Schechner v. Whirlpool Corporation

Eastern District of Michigan, mied-2:2016-cv-12409

OPINION and ORDER Denying {{71}} Motion to Certify Class; Denying {{83}} Sealed Motion. Signed by District Judge Stephen J. Murphy, III. (DPar)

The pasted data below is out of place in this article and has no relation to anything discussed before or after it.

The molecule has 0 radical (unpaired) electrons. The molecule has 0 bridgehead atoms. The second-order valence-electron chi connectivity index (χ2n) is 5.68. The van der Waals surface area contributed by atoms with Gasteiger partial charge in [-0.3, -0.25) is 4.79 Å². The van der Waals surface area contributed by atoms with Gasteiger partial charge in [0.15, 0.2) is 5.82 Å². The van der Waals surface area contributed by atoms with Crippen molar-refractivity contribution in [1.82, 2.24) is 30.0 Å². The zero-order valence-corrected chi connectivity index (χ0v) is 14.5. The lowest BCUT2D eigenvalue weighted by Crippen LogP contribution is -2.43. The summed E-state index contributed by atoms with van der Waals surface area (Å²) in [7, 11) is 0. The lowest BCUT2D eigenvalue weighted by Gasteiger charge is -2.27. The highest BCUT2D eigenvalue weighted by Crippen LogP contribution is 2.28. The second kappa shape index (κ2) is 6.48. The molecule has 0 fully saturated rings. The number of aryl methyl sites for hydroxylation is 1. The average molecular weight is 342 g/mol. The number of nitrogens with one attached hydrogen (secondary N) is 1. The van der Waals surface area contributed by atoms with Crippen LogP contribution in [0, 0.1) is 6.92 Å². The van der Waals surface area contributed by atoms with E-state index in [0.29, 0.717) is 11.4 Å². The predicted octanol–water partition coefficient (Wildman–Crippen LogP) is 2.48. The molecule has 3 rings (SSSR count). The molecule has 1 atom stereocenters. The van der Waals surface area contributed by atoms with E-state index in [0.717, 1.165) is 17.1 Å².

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Case 2:16-cv-12409-SJM-RSW ECF No. 176 filed 08/13/19 PageID.26879 Page 1 of 20 UNITED STATES DISTRICT COURT EASTERN DISTRICT OF MICHIGAN SOUTHERN DIVISION TOBY SCHECHNER, et al., Case No. 2:16-cv-12409 Plaintiffs, HONORABLE STEPHEN J. MURPHY, III v. WHIRLPOOL CORPORATION, Defendant. / OPINION AND ORDER DENYING PLAINTIFFS' MOTION TO CERTIFY THE CLASS [71, 83] On April 16, 2018, Plaintiffs filed a motion to certify the class. ECF 71, 83 (under seal). In support of their motion, Plaintiffs offered expert testimony. See ECF 87-9. On May 31, 2018, Defendant Whirlpool Corporation filed its response. ECF 91 (under seal). On July 9, 2018, Plaintiffs filed their sealed reply. ECF 107 (under seal). The Court has reviewed the briefs and finds that a hearing is unnecessary. E.D. Mich. LR 7.1(f). For the reasons below, the Court will deny Plaintiffs' motion. BACKGROUND I. Procedural History On August 19, 2016, Plaintiffs Toby Schechner, Barbara Barnes, Laura Bliss, Kathryn Limpede, Louise Miljenovic, Candace Oliarny, Beverly Simmons, and Richard and Mary Ellen Thome1 filed their amended putative class-action complaint against Defendant. ECF 5. Plaintiffs allege that Defendant's marketing and 1 Kathleen Jordan voluntarily dismissed her case without prejudice. See ECF 25. 1 Case 2:16-cv-12409-SJM-RSW ECF No. 176 filed 08/13/19 PageID.26880 Page 2 of 20 advertising for its ovens with AquaLift self-cleaning technology ("AquaLift ovens") were false, deceptive, and misleading because the ovens did not clean "as advertised." Id. at 68. On October 18, 2016, Defendant filed a motion to partially dismiss Plaintiffs' complaint. ECF 11. The parties briefed the motion and the Court held a hearing. ECF 23, 24, 26. On February 14, 2017, the Court granted in part and denied in part Defendant's motion. ECF 27. The Court detailed which claims survived the motion to dismiss: Simmons's New Mexico and Thomes' Arizona unjust enrichment claims; Schechner and Barnes' Florida Deceptive and Unfair Trade Practices claims; and Miljenovic's New Jersey Consumer Fraud Act claim. See id. at 881–82. Additionally, several claims not addressed by the motion to dismiss remained: Bliss and Miljenovic's Magnuson-Moss Warranty Act claims; Limpede, Bliss, and Miljenovic's UCC Breach of Express Warranty Claims; Bliss and Miljenovic's UCC Breach of Implied Warranty of Merchantability Claims; Bliss's Michigan Consumer Protection Act claim; and Schechner and Barnes's Unjust Enrichment Claims. Compare ECF 11, PgID 288 (Defendant's partial motion to dismiss) with ECF 5, PgID 115–29 (Plaintiffs' complaint). On April 16, 2018, Plaintiffs filed a motion to certify the class. ECF 71–82, 83– 87 (under seal). In support of their motion, Plaintiffs offered expert testimony. See ECF 87-9. On May 31, 2018, Defendant filed its response. ECF 91 (under seal). Defendant offered testimony of its own experts. See ECF 168, PgID 26789 (describing Defendant's experts). The parties then filed motions to strike the testimonies of each 2 Case 2:16-cv-12409-SJM-RSW ECF No. 176 filed 08/13/19 PageID.26881 Page 3 of 20 other's experts. ECF 96 (under seal), 110–12. The Court then appointed a special master to review the motions to strike. ECF 125. On February 28, 2019, the Court resolved the parties' objections to the special master's report and resolved their motions to strike certain experts' opinions. ECF 168. II. Factual Background Plaintiffs' claims "will rise or fall with the answer to one question: Do Whirlpool's ovens equipped with 'Aqualift Self-Clean Technology' ('AquaLift') work as advertised?" ECF 83, PgID 9230 (under seal). Plaintiffs allege that Defendant's marketing convinced "consumers that AquaLift Ovens would clean oven cavities without manual labor in a way that was equal to or better than traditional self- cleaning ovens." Id. at 9231 (under seal).2 Defendant believes that "Plaintiffs argue that consumers left commonsense at home and thought they were buying an oven that magically cleaned itself." ECF 91, PgID 11027 (under seal). Defendant created AquaLift self-cleaning technology as an alternative to pyrolytic ovens. Id. at 11023–24 (under seal). AquaLift uses water, a lower temperature, a shorter cleaning cycle, and special enamel coating to facilitate the alternative cleaning process. Id. at 11024 (under seal). AquaLift also permitted Defendant to create ovens with "larger cooking cavities and larger door windows." Id. at 11025 (under seal). 2 "Traditional self-cleaning ovens" are "pyrolytic ovens" that used "high heat or 'pyrolysis'" to automatically loosen and remove dirt or soil from the interior of an oven. ECF 83, PgID 9231–32 (under seal). 3 Case 2:16-cv-12409-SJM-RSW ECF No. 176 filed 08/13/19 PageID.26882 Page 4 of 20 During product development, Defendant conducted tests "to show that after the AquaLift cycle was complete, it would take consumers 20 minutes to manually clean the oven." ECF 83, PgID 9234 (under seal) (emphasis omitted). Initial consumer feedback revealed negative experiences with AquaLift's self-cleaning capabilities. See id. at 9234–36 (under seal); ECF 91, PgID 11026 (under seal). Thus, Defendant revised the AquaLift system and the literature provided to consumers. ECF 91, PgID 11026 (under seal). Defendant understood that its AquaLift ovens required manual cleaning—as do traditional self-cleaning ovens—but still emphasized the feature in its marketing campaign. ECF 83, PgID 9236–38 (under seal); ECF 91, PgID 11028 (under seal) (noting that "[e]very oven requires some manual work to clean it"); id. (under seal) (explaining that Defendant advertised the AquaLift ovens as an alternative to traditional self-cleaning ovens). Once Defendant brought AquaLift ovens to market, it directed the advertising campaign and relied on digital and in-store advertisements and sales representatives' pitches to promote the product. ECF 83, PgID 9239–42 (under seal). Plaintiffs allege that after AquaLift was on the market, Defendant struggled to secure positive reviews from trade publications and to chart a path forward. Id. at 9243–47 (under seal). They further allege that consumers and Whirlpool employees expressed discontent with the AquaLift feature. Id. at 9247–49 (under seal). But Plaintiffs did not review the negative trade reviews, and several explained that it would not have impacted their purchase of the AquaLift oven. ECF 91, PgID 11033 4 Case 2:16-cv-12409-SJM-RSW ECF No. 176 filed 08/13/19 PageID.26883 Page 5 of 20 (under seal). Defendant maintains that most AquaLift oven owners "showed high product satisfaction" and that its call center received minimal complaints. Id. at 11035. And Defendant sought to remedy complaining consumers' concerns. ECF 83, PgID 9250–51 (under seal); ECF 91, PgID 11036 (under seal). Plaintiffs allege uniform harm because "they would not have purchased an AquaLift Oven had they known it was not self-cleaning and/or would have had the power to decide whether to accept the purported trade-offs that Whirlpool claims are associated with its new oven cleaning. . . technology." ECF 83, PgID 9252 (under seal). "Each Plaintiff. . . would not have purchased an AquaLift Oven had they known about the 'elbow grease' required to use the cleaning feature." Id. at 9253 (under seal). The damage is either "the purchase price of" an AquaLift Oven or "the cost of the nonexistent or absent self-cleaning attribute." Id. at 9252 (under seal). Moreover, Plaintiffs allege that the AquaLift ovens demand "more manual labor than was represented in the products' advertising." Id. (under seal). LEGAL STANDARD Civil Rule 23 governs class action lawsuits. A matter may proceed as a class action in the name of the representative parties if (1) the class is so numerous that joinder of all members is impracticable; (2) there are questions of law or fact common to the class; (3) the claims or defenses of the representative parties are typical of the claims or defenses of the class; and (4) the representative parties will fairly and adequately protect the interests of the class. Fed. R. Civ. P. 23(a); see also Amchem Prods., Inc. v. Windsor, 521 U.S. 591, 613 (1997). A class must meet the above prerequisites and also meet one of the 5 Case 2:16-cv-12409-SJM-RSW ECF No. 176 filed 08/13/19 PageID.26884 Page 6 of 20 requirements identified by Rule 23(b). Sprague v. Gen. Motors Corp., 133 F.3d 388, 397 (6th Cir. 1998) (citing In re Am. Med. Sys., Inc., 75 F.3d 1069, 1079 (6th Cir. 1996)). Class actions are an exception to the norm, and a plaintiff bears the burden to show that class certification is appropriate. See Young v. Nationwide Mut. Ins. Co., 693 F.3d 532, 537 (6th Cir. 2012) (citations omitted). Federal courts possess "broad discretion in deciding whether to certify a class," but must do so "within the framework of Rule 23." Am. Med. Sys., 75 F.3d at 1079 (citing Gulf Oil Co. v. Bernard, 452 U.S. 89, 100 (1981)). Courts must conduct a rigorous analysis into whether the party seeking certification meets Rule 23's prerequisites. Comcast Corp. v. Behrend, 569 U.S. 27, 33 (2013). The rigorous analysis may require the Court "to probe behind the pleadings before coming to rest on the certification question." Gen. Tel. Co. of Sw. v. Falcon, 457 U.S. 147, 160 (1982). It would be "clearly wrong" for the Court to conduct "a 'limited factual inquiry' assuming [Plaintiffs'] allegations to be true." Gooch v. Life Invs. Ins. of Am., 672 F.3d 402, 417 (6th Cir. 2012) (citing Beattie v. CenturyTel, Inc., 511 F.3d 554, 560 (6th Cir. 2007)). "[O]rdinarily the determination should be predicated on more information than the pleadings will provide." Am. Med. Sys., 75 F.3d at 1079 (quoting Weathers v. Peters Realty Corp., 499 F.2d 1197, 1200 (6th Cir. 1974)). The Court, therefore, must explore the nature of the alleged harms and the evidence supporting them. Cf. Wal-Mart Stores, Inc. v. Dukes, 564 U.S. 338, 351 (2011) (recognizing that vetting a proposed class necessarily entails "some overlap with the merits" because it 6 Case 2:16-cv-12409-SJM-RSW ECF No. 176 filed 08/13/19 PageID.26885 Page 7 of 20 "generally involves considerations that are enmeshed in the factual and legal issues comprising the plaintiff's cause of action") (internal quotations omitted). DISCUSSION Plaintiffs propose a nationwide class of "[a]ll persons who purchased a Whirlpool, Maytag, KitchenAid, or Jenn-Air oven equipped with AquaLift in the United States" and state-based classes for purchases made in six states. ECF 5, PgID 110–11. "Plaintiffs seek certification of five [sic] state Classes under the laws of their respective states of Michigan, Florida, New Jersey, Arizona, Idaho, and New Mexico." ECF 83, PgID 9254 (under seal) (Plaintiffs list six states, not five). I. Rule 23(a) Analysis Plaintiffs fail to meet the requirements of Rule 23(a) because they fail the commonality and typicality requirements. Rule 23(a)'s "commonality and typicality requirements. . . tend to merge." Dukes, 564 U.S. at 349 n.5 (quoting Falcon, 457 U.S. at 157–58 n.13) (addressing the commonality requirement and declining to address typicality because the class lacked commonality). A. Numerosity. Neither party suggests that the numerosity requirement is not met. See generally ECF 83 (under seal), ECF 91 (under seal). The proposed classes include all purchasers of Whirlpool, Maytag, KitchenAid, or Jenn-Air ovens with AquaLift during an indeterminate period. More than 720 consumers have contacted Plaintiffs' counsel regarding Defendant's AquaLift ovens. ECF 174, PgID 26862. With the 7 Case 2:16-cv-12409-SJM-RSW ECF No. 176 filed 08/13/19 PageID.26886 Page 8 of 20 proposed definition in mind and the parties' implicit concession of numerosity, the Court may safely assume that the first element is satisfied. B. Commonality. Rule 23(a)(2) provides that class action certification is appropriate only if there are "questions of law or fact common to the class." Fed. R. Civ. P. 23(a)(2). Commonality looks to the questions of law or fact "among the class members generally," 1 Newberg on Class Actions § 3:26 (5th ed. 2018) and seeks "to generate common answers apt to drive the resolution of the litigation." Dukes, 564 U.S. at 350 (quoting Richard A. Nagareda, Class Certification in the Age of Aggregate Proof, 84 N.Y.U. L. Rev. 97, 132 (2009)) (emphasis omitted). A common question of law or fact exists when it can be shown that all class members suffered the same injury. Dukes, 563 U.S. at 349–50. Class claims must depend upon a common contention "capable of classwide resolution—which means that determination of its truth or falsity will resolve an issue that is central to the validity of each one of the claims in one stroke." Id. at 350. Plaintiffs argue that three questions of law and fact demonstrate commonality: (1) whether Defendant represented AquaLift Ovens to be "self-cleaning," (2) whether the "self-clean" representation was misleading, and (3) whether the misrepresentation caused damages. ECF 71, PgID 6214. That is, they argue that Defendant advertised the Ovens in a way that is common to all putative class members. Defendant counters that Plaintiffs cannot prove commonality because: "(1) there is no industry-accepted or regulatory definition of 'self-cleaning oven'; (2) 8 Case 2:16-cv-12409-SJM-RSW ECF No. 176 filed 08/13/19 PageID.26887 Page 9 of 20 consumers have vastly different understandings of the phrases 'AquaLift® Self- Cleaning Technology' and 'self-cleaning oven'; and (3) whether Aqualift technology works 'as advertised' depends on whether the Oven owner follows Whirlpool's user instructions." ECF 91, PgID 11022 (under seal). Defendant further argues that—even if commonality existed—putative class members purchased their AquaLift ovens for reasons other than its self-cleaning feature, paid little attention to the self-cleaning technology, or lacked a common understanding of AquaLift's self-cleaning capabilities. Id. (under seal). False advertising cases ask whether companies sold products using advertising that misleads the reasonable consumer; "[w]hether consumers were satisfied with the product is irrelevant." Rikos v. Proctor & Gamble Co., 799 F.3d 497, 507 (6th Cir. 2015) (citations omitted). Plaintiffs' theory of liability of how Defendant's representation is misleading is that Defendant's AquaLift ovens actually have little to no self-cleaning ability. ECF 82-11, PgID 8907 (declaration of Plaintiff's expert Mr. Colin Weir). Allegedly, manual labor is needed to "clean the oven cavity, (particularly the sides, back, and the door)" and the manual labor requirement was "not disclosed to consumers." Id. Under this theory, Defendant's advertising of the AquaLift ovens' self-cleaning feature is misleading because it does not clean as advertised even after following the directions. An oven that requires no manual labor to clean does not exist in the real world. ECF 9 Case 2:16-cv-12409-SJM-RSW ECF No. 176 filed 08/13/19 PageID.26888 Page 10 of 20 91-22, PgID 11657 (under seal) (Dr. Simonson's report).3 The liability inquiry necessarily implicates whether each consumer precisely followed the instructions for the self-clean feature, raising several individualized questions. E.g., In re Scotts EZ Seed Litig., 304 F.R.D. 397, 405 n.3 (S.D.N.Y. 2015).4 Plaintiffs therefore do not meet the commonality requirement. Alternatively, Plaintiffs could be arguing that Defendant's AquaLift ovens cannot be labelled "self-cleaning" ovens. But Plaintiffs do not show that the evidence can be resolved in one stroke. There is no regulatory- or industry-accepted definition of "self-cleaning oven." ECF 91, PgID 11037 (under seal). Plaintiffs' expert Dr. Kamins conducted a survey and found that respondents defined the term "self- cleaning" in the following ways: 3 Pyrolytic ovens require substantial manual labor. ECF 91-11, PgID 11281, 11323 (under seal) (Dr. Rauschenberger's report). 4 Plaintiffs in Scotts EZ Seed presented three theories of liability: (1) the seed did not grow grass at all; (2) the labeling statement "50% thicker with half the water" was false and misleading; and (3) the seed does not grow grass at half-water levels even if used according to directions on the package. "Defendants correctly contend this [third] theory of liability is replete with individualized questions, including whether the consumer watered at half-water rates or followed the instructions exactly." Scotts EZ Seed, 304 F.R.D. 403 n.3. Plaintiffs' theory here most closely matches the third theory in Scotts EZ Seed. 10 Case 2:16-cv-12409-SJM-RSW ECF No. 176 filed 08/13/19 PageID.26889 Page 11 of 20 Category of Definitions Percentage of Respondents "Cleans Itself, no need to do anything, 48% just press button" "Makes it easy to clean/minimal 20% effort/just need to wipe" "Burns off grease/grime/food 19% splatter/dirt or turns food to ashes" "Other" 16% "Cleans with high heat" 8% "No chemicals needed" 6% "High quality/high tech/good/smart 3% oven" "Brand name or retail store mentioned" 3% "Don't know" 2% ECF 82-10, PgID 8875. Plaintiffs' expert shows varying definitions and expectations for the term "self-cleaning."5 And some of the definitions—such as "Cleans with High Heat" or "Burns off Grease"—are inherently incompatible with AquaLift because they describe only traditional, pyrolytic self-cleaning. Id. at 8876. Similarly, respondents' expectations of the manual labor needed after running a "self-cleaning" cycle varied: Category of Responses Percentage of Respondents "Wipe interior (cloth, paper towel, rag) 54% and/ or sweep ashes" "Use product/cleaner (no clarification of 18% effort needed)" "Other" 16% "Remove/clean residue (no mention of 7% effort)" "Scrub/scrape interior (no mention of 2% product)" "scrub/scrape interior" 2% "Don't Know" 1% 5 Plaintiffs' supplemental evidence does not counter the conclusion, since it reflects some circular definitions of "self cleaning." ECF 174-1. For example, one person said, "I purchased a self cleaning oven because I wanted a self cleaning oven." Id. at 174- 1, PgID 26875. Meanwhile, other people acknowledged that they expected to use some manual labor. Id. at 26874. 11 Case 2:16-cv-12409-SJM-RSW ECF No. 176 filed 08/13/19 PageID.26890 Page 12 of 20 Id. at PgID 8876–77. Without a commonly accepted or realistic understanding of "self- cleaning," Plaintiffs' claims that AquaLift self-cleaning ovens did not clean "as advertised" are not susceptible to resolution in one stroke. C. Typicality. Rule 23(a) requires that "the claims or defenses of the representative parties are typical of the claims or defenses of the class." Fed. R. Civ. P. 23(a). Typicality determines whether a sufficient relationship exists between the injury to the named plaintiff and the conduct affecting the class, so that the court may properly attribute a collective nature to the challenged conduct. . . . A necessary consequence of the typicality requirement is that the representative's interests will be aligned with those of the represented group, and in pursuing his own claims, the named plaintiff will also advance the interests of the class members. Sprague, 133 F.3d at 399 (citation omitted). The test for typicality is not demanding; the interests and claims of the plaintiffs do not need to be identical. Fallick v. Nationwide Mut. Ins. Co., 162 F.3d 410, 422 (6th Cir. 1988). A claim is not typical "when a plaintiff can prove his own claim but not necessarily have [proven anybody] else's claim." Beattie, 511 F.3d at 561. Plaintiffs argue that typicality is satisfied because the Plaintiffs and putative class members were all injured in the same way: "they purchased a purportedly 'self- cleaning' oven that requires 'intensive' manual labor." ECF 83, PgID 9257 (under seal) (emphasis omitted). Plaintiffs do not demonstrate typicality. In the absence of an industry-wide or commonly accepted definition of "self-cleaning," each of the Plaintiffs could have 12 Case 2:16-cv-12409-SJM-RSW ECF No. 176 filed 08/13/19 PageID.26891 Page 13 of 20 different understandings of "self-clean" or "self-cleaning" as stated in Defendant's label.6 As explained above, respondents to Dr. Kamins's survey had varying understandings of the term. ECF 82-10, PgID 8875. And Plaintiff's theory of liability—that AquaLift ovens do not clean as advertised even after following the directions (i.e., it "requires intensive manual labor," ECF 83, PgID 9257)—raises typicality concerns similar to the outlined commonality concerns. It implicates whether the consumers precisely followed the instructions for the self-clean feature and raises individualized questions. Plaintiff's citation to Daffin v. Ford Motor Co., 458 F.3d 549 (6th Cir. 2006), is inapposite. There, the "same defect," ECF 83, PgID 9257, across the class was a defective throttle body that caused the accelerator to stick. A mechanical defect causing a mechanical dysfunction is not the same as Plaintiffs' alleged defect, an oven that requires some manual labor to clean despite being labeled as "self-cleaning." The latter involves human factors much more than the former. Dr. Rauschenberger detailed the cleaning steps and instructions for three ovens. ECF 91-11, PgID 11260– 81 (under seal). Dr. Rauschenberger opined that, from a human factors standpoint, Defendant's AquaLift user instructions were "clear and easy to follow," id. at 11282 (under seal), but there was variation in compliance with the instructions across the putative class, see id. at 11299–303 (describing variation in compliance among named 6There is also some variation in the customers' pre-purchase research, their exposure to Defendant's messaging, and their use of the AquaLift feature. See, e.g., ECF 77-2, PgID 7400–03 (historical sampling of retailer messaging for AquaLift ovens). 13 Case 2:16-cv-12409-SJM-RSW ECF No. 176 filed 08/13/19 PageID.26892 Page 14 of 20 Plaintiffs). Typicality thus does not exist here, as contrasted with cases involving a mechanical defect. D. Adequacy of Representation Because the Court finds that the putative class does not meet commonality and typicality, it will not address adequacy. II. Rule 23(b) To be certified, a class must meet all the requirements of Rule 23(a) and have at least one feature listed in Rule 23(b). Plaintiffs argue that their case meets the requirements of Rule 23(b)(3), or alternatively, 23(b)(2). ECF 71, PgID 6250, 6254. As discussed earlier, however, Plaintiffs do not meet the requirements of Rule 23(a). But even if they did, Plaintiffs also fail to meet any provision of Rule 23(b). A. Rule 23(b)(3) A class action satisfies the requirements of Rule 23(b)(3) if common questions of law or fact "predominate over any questions affecting only individual members, and that a class action is superior to other available methods for fairly and efficiently adjudicating the controversy." Fed. R. Civ. P. 23(b)(3). Rule 23(b)(3)'s predominance requirement is satisfied only if the plaintiffs can show that "damages are capable of measurement on a classwide basis." Comcast Corp. v. Behrend, 569 U.S. 27, 34 (2013). Plaintiffs argue that predominance is satisfied because they allege a common method of misrepresentation and the same legal claim. ECF 83, PgID 9259 (under seal). They assert that Defendant's advertising message was so uniform and 14 Case 2:16-cv-12409-SJM-RSW ECF No. 176 filed 08/13/19 PageID.26893 Page 15 of 20 ubiquitous as to render all the state law claims proven with common evidence and not individualized evidence. Id. at 9260 (under seal). But unlike the cases Plaintiffs cite, whether Defendant misrepresented its "self-cleaning" feature here depends on how the feature actually performed. And the actual performance of the self-cleaning feature requires an individualized inquiry as to whether each consumer followed the instructions exactly and the initial level of grime. Furthermore, the Plaintiffs do not show predominance because their "damages models are flawed and fail to satisfy Rule 23(b)(3) and Comcast." ECF 91, PgID 11022 (under seal). Plaintiffs' expert, Colin Weir, calculated a price premium of 10.5% through conjoint analysis and 10.8% through hedonic regression of the total purchase price. ECF 83, PgID 9262 (under seal). Weir's analyses fail to satisfy Comcast. 1. Weir's Conjoint Analysis. Conjoint analysis should use "real-world retail pricing and sales data" to calculate the price premium associated with allegedly false marketing. Singleton v. Fifth Generation, Inc., 5:15-CV-474 (BKS/TWD), 2017 WL 5001444, at *22 (N.D.N.Y. Sept. 27, 2017). But "courts have also found that conjoint analyses can adequately account for supply-side factors—and can therefore be utilized to estimate price premia without running afoul of Comcast—when (1) the prices used in the surveys underlying the analyses reflect the actual market prices that prevailed during the class period; and (2) the quantities used (or assumed) in the statistical calculations 15 Case 2:16-cv-12409-SJM-RSW ECF No. 176 filed 08/13/19 PageID.26894 Page 16 of 20 reflect the actual quantities of products sold during the class period." Hadley v. Kellogg Sales Co., 324 F. Supp. 3d 1084, 1105 (N.D. Cal. 2018). Weir's conjoint analysis presented respondents with choices of ovens with various combinations of product attributes ("choice sets"). See ECF 87-9, PgID 10895 (under seal). Weir presented respondents with the following labels: "pyrolitic [sic] self-clean," "AquaLift self-clean," a hypothetical "AquaLift partial-clean," and "Manual clean (no self-clean)". Id. at 10897 (under seal). He analyzed the prices for "AquaLift self-clean" ovens and "AquaLift partial-clean" ovens and the price premium between the two. Id. at 10904–05 (under seal). The Court previously held that Weir's conjoint analysis sufficiently accounted for supply-side factors for the purposes of admissibility. See ECF 168, PgID 26799– 800. But his conjoint analysis does not satisfy Comcast. Weir failed to incorporate supply-side considerations into his calculated price of the "Partial-Clean" ovens. Prices are set by supply and demand. See Apple, Inc. v. Samsung Elecs. Co., No. 11-CV-01846-LHK, 2014 WL 976898, at *11 (N.D. Cal. Mar. 6, 2014). Weir's price calculations needed to account for both supply-side and demand- side factors. In the hypothetical world where "AquaLift Partial-Clean" exists, market competition among manufacturers and retailers would affect the prices that retailers would have charged for "Partial-Clean" ovens.7 Dr. Ugone noted that Weir fashioned 7 Weir stated that the actual retail sales and market data upon which he relied "occurred at prices that already reflect the supply side factors then extant in the marketplace." ECF 87-9, PgID 10906 (under seal). But the addition of a "Partial- Clean" label is not an extant factor in the marketplace. 16 Case 2:16-cv-12409-SJM-RSW ECF No. 176 filed 08/13/19 PageID.26895 Page 17 of 20 the "Partial-Clean" label himself and said that using the "Partial-Clean" label "runs contrary to the incentives Whirlpool would face if it used a different claim other than 'self-clean.'" ECF 91-33, PgID 12271 (under seal). To determine the equilibrium price absent the alleged wrongful conduct (i.e., if Defendant had labeled its AquaLift ovens "Partial-Clean" instead of "Self-Clean"), supply-side factors would include "information on the reactions of Whirlpool's competitors (and how those reactions in turn affect Whirlpool's incentives)." Id. at 12298 (under seal). Weir did not adequately address these supply-side considerations. He unconvincingly recited suppliers' statements about the competitive importance of prices and relied upon historical retail sales and market data as his supply-side considerations. ECF 87-9, PgID 10906– 11 (under seal). But that was insufficient for his conjoint analysis exercise to be tailored to Plaintiffs' damages theory. As Dr. Ugone explained, historical transactions reflect only historical supply-side factors, not what the "prevailing market conditions would have been absent the alleged wrongful conduct." ECF 91-33, PgID 12299 (under seal). Weir needed to estimate both historical prices and the prices absent the alleged conduct, but he failed to do the latter appropriately. Additionally, Weir's choice sets were unrealistic and did not represent realistic product choices available on the market. ECF 91-33, PgID 12279, 12282–85 (under seal). As Dr. Ugone pointed out, Weir's choice sets reflected arbitrary price points. ECF 96-3, PgID 14333 (under seal). Because Weir failed to account sufficiently for the market conditions in which a "Partial-Clean" oven would be sold, his conjoint analysis also fails the requirements 17 Case 2:16-cv-12409-SJM-RSW ECF No. 176 filed 08/13/19 PageID.26896 Page 18 of 20 of Comcast. See, e.g., Zakaria v. Gerber Products Co., LA CV15-00200 JAK (Ex), 2017 WL 9512587 at *20 (C.D. Cal. Aug. 9, 2017) ("Plaintiff failed to show that the [conjoint analysis] sufficiently accounted for the actual price [of the product] or the market conditions in which that product was sold."). 2. Weir's Hedonic Regression Analysis. Weir's hedonic regression analysis compared the prices consumers paid for ovens with and without the AquaLift feature. ECF 87-9, PgID 10916, 10922 (under seal). Like his conjoint analysis, Weir's hedonic regression does not satisfy Comcast. To satisfy Comcast, hedonic regression must take into account certain relevant or confounding factors to satisfy Comcast. See, e.g., Singleton v. Fifth Generation, Inc., 5:15-CV-474 (BKS/TWD), 2017 WL 5001444, at *22 (N.D.N.Y. Sept. 27, 2017) (holding that plaintiff's hedonic regression—which considered factors such as the amount of vodka, ingredients, flavoring, and creation process, but not product quality—failed to satisfy Comcast). Hedonic regression should model firm behavior, including supplier entry and exit decisions, product offerings, and pricing. In re NJOY, Inc. Consumer Class Action Litig., CV 14-428-JFW (JEMx), 2016 WL 787415, at *8 (C.D. Cal. Feb. 2, 2016). Hedonic regression must isolate the damages attributable to the defendant's alleged wrongdoing. In re ConAgra Foods, Inc., 90 F. Supp. 3d 919, 1025 (C.D. Cal. 2015). The model cannot conflate brand and labeling. See, e.g., Werdebaugh v. Blue Diamond Growers, Case No. 12–CV–02724–LHK, 2014 WL 7148923, at *11 (N.D. Cal. Dec. 15, 2014). The model must also account for confounding factors, such as the possibility that products make multiple labeling claims. See, e.g., Hughes v. The Ester 18 Case 2:16-cv-12409-SJM-RSW ECF No. 176 filed 08/13/19 PageID.26897 Page 19 of 20 C Co., 317 F.R.D. 333, 355–56 (E.D.N.Y. 2016); Brazil v. Dole Packaged Foods, LLC, 12-cv-01831-LHK, 2014 WL 5794873, at *11–12 (N.D. Cal. Nov. 6, 2014). Here, Defendant's experts—including Dr. Simonson and Dr. Ugone—have testified that the AquaLift feature could not be isolated economically from non-cleaning features, such as aesthetic and appearance characteristics. AquaLift was offered on higher-end models that had distinctive aesthetic characteristics, such as "a larger window on the oven door" and "a larger cooking cavity[.]" ECF 91-22, PgID 11686–87 (under seal) (Dr. Simonson's report); see also ECF 91-32, PgID 12247–49 (under seal) (Dr. Ugone's report). In addition to including damages on non-cleaning benefits, Weir's approach included damages based on non-challenged cleaning benefits— namely, that AquaLift saves time, has no odor, and uses less heat during its cleaning cycle. ECF 91-32, PgID 12245–46 (under seal) (Dr. Ugone's report). Finally, Mr. Weir's conjoint analysis and hedonic regression cannot be combined to satisfy Comcast. Cf. Conagra, 90 F. Supp. 3d at 1025 (combining one expert's conjoint analysis with another expert's hedonic regression). Mr. Weir proposes two separate price premia from the two methods. For the above reasons, Plaintiffs fail to offer a damages calculation that tracks their theory of liability. B. Rule 23(b)(2) A class action meets the requirements of Rule 23(b)(2) if "the party opposing the class has acted or refused to act on grounds that apply generally to the class, so that final injunctive relief or corresponding declaratory relief is appropriate respecting the class as a whole." Fed. R. Civ. P. 23(b)(2). 19 Case 2:16-cv-12409-SJM-RSW ECF No. 176 filed 08/13/19 PageID.26898 Page 20 of 20 Plaintiffs argue that the putative class meets the requirements of Rule 23(b)(2) because Defendant's advertising practices are generally applicable to the putative class and they wish to enjoin the practices. ECF 83, PgID 9264 (under seal). Plaintiffs' argument is unavailing because they lack standing. Plaintiffs have not alleged that they would purchase the products in the future. See, e.g., Albert v. Blue Diamond Growers, 151 F. Supp. 3d 412 (S.D.N.Y. 2015); Algarin v. Maybelline, LLC, 300 F.R.D. 444, 459 (S.D. Cal. 2014). For the above reasons, even if Plaintiffs satisfied Rule 23(a)'s commonality and typicality requirements, they would fail to meet any of the provisions of Rule 23(b). The Court will deny their motion for class certification. ORDER WHEREFORE, it is hereby ORDERED that Plaintiffs' motion for class certification [71, 83] is DENIED. SO ORDERED. s/ Stephen J. Murphy, III STEPHEN J. MURPHY, III United States District Judge Dated: August 13, 2019 I hereby certify that a copy of the foregoing document was served upon the parties and/or counsel of record on August 13, 2019, by electronic and/or ordinary mail. s/ David P. Parker Case Manager 20